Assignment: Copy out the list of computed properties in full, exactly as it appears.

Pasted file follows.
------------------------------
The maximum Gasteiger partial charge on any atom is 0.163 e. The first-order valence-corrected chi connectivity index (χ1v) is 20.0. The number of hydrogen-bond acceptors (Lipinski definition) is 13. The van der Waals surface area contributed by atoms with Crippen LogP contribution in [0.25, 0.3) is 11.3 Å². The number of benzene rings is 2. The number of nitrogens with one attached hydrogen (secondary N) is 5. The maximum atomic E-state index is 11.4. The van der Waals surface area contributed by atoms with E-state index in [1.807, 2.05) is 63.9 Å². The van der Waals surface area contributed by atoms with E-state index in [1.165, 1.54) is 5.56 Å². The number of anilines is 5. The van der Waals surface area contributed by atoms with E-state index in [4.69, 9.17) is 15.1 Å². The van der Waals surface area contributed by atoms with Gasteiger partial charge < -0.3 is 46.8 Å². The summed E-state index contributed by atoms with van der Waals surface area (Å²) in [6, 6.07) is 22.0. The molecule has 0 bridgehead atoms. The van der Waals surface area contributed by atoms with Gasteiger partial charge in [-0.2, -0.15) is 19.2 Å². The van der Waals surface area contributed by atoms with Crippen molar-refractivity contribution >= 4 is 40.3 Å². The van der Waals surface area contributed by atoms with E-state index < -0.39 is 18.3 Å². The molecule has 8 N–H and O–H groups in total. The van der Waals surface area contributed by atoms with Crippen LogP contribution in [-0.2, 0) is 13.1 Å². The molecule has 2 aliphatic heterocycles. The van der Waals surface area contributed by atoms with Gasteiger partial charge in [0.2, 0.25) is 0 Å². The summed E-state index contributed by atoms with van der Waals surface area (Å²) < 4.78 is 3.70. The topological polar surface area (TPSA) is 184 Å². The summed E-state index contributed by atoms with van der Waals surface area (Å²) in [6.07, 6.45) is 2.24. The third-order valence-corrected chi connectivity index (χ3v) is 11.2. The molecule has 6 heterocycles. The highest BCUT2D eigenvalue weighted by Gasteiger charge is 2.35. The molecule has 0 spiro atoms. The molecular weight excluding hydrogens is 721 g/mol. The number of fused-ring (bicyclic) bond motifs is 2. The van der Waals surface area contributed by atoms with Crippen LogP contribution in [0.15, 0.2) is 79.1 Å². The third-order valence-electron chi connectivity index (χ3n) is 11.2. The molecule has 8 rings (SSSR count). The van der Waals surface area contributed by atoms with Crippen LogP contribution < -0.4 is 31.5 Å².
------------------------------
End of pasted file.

The maximum Gasteiger partial charge on any atom is 0.163 e. The first-order valence-corrected chi connectivity index (χ1v) is 20.0. The number of hydrogen-bond acceptors (Lipinski definition) is 13. The van der Waals surface area contributed by atoms with Crippen LogP contribution in [0.25, 0.3) is 11.3 Å². The number of benzene rings is 2. The number of nitrogens with one attached hydrogen (secondary N) is 5. The maximum atomic E-state index is 11.4. The van der Waals surface area contributed by atoms with E-state index in [1.807, 2.05) is 63.9 Å². The van der Waals surface area contributed by atoms with E-state index in [1.165, 1.54) is 5.56 Å². The number of anilines is 5. The van der Waals surface area contributed by atoms with E-state index in [4.69, 9.17) is 15.1 Å². The van der Waals surface area contributed by atoms with Gasteiger partial charge < -0.3 is 46.8 Å². The summed E-state index contributed by atoms with van der Waals surface area (Å²) in [6, 6.07) is 22.0. The molecule has 0 bridgehead atoms. The van der Waals surface area contributed by atoms with Gasteiger partial charge in [-0.2, -0.15) is 19.2 Å². The van der Waals surface area contributed by atoms with Crippen molar-refractivity contribution >= 4 is 40.3 Å². The van der Waals surface area contributed by atoms with E-state index < -0.39 is 18.3 Å². The molecule has 8 N–H and O–H groups in total. The van der Waals surface area contributed by atoms with Crippen LogP contribution in [-0.2, 0) is 13.1 Å². The molecule has 2 aliphatic heterocycles. The van der Waals surface area contributed by atoms with Gasteiger partial charge in [0.2, 0.25) is 0 Å². The summed E-state index contributed by atoms with van der Waals surface area (Å²) < 4.78 is 3.70. The topological polar surface area (TPSA) is 184 Å². The summed E-state index contributed by atoms with van der Waals surface area (Å²) in [6.07, 6.45) is 2.24. The third-order valence-corrected chi connectivity index (χ3v) is 11.2. The molecule has 6 heterocycles. The highest BCUT2D eigenvalue weighted by Gasteiger charge is 2.35. The molecule has 0 spiro atoms. The molecular weight excluding hydrogens is 721 g/mol. The number of fused-ring (bicyclic) bond motifs is 2. The van der Waals surface area contributed by atoms with Crippen LogP contribution in [0.15, 0.2) is 79.1 Å². The third-order valence-electron chi connectivity index (χ3n) is 11.2. The molecule has 8 rings (SSSR count). The van der Waals surface area contributed by atoms with Crippen LogP contribution < -0.4 is 31.5 Å².